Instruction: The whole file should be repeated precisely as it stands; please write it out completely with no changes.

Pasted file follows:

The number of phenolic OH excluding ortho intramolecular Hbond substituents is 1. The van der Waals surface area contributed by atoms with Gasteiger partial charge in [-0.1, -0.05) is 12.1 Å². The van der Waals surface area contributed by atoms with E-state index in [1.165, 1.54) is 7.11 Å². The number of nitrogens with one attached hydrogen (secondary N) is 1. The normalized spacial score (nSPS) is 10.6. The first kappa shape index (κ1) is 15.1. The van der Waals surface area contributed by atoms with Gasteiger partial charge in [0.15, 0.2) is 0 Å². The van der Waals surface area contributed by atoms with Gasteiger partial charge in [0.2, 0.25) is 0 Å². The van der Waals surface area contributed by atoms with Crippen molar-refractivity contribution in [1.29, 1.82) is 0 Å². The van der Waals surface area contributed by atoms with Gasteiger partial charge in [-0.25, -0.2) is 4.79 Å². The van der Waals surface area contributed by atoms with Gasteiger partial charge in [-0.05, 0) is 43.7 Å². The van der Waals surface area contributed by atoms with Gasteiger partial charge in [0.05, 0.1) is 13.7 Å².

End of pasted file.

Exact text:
The number of phenolic OH excluding ortho intramolecular Hbond substituents is 1. The van der Waals surface area contributed by atoms with Gasteiger partial charge in [-0.1, -0.05) is 12.1 Å². The van der Waals surface area contributed by atoms with E-state index in [1.165, 1.54) is 7.11 Å². The number of nitrogens with one attached hydrogen (secondary N) is 1. The normalized spacial score (nSPS) is 10.6. The first kappa shape index (κ1) is 15.1. The van der Waals surface area contributed by atoms with Gasteiger partial charge in [0.15, 0.2) is 0 Å². The van der Waals surface area contributed by atoms with Gasteiger partial charge in [0.2, 0.25) is 0 Å². The van der Waals surface area contributed by atoms with Crippen molar-refractivity contribution in [1.29, 1.82) is 0 Å². The van der Waals surface area contributed by atoms with Gasteiger partial charge in [-0.25, -0.2) is 4.79 Å². The van der Waals surface area contributed by atoms with Gasteiger partial charge in [-0.05, 0) is 43.7 Å². The van der Waals surface area contributed by atoms with Gasteiger partial charge in [0.05, 0.1) is 13.7 Å².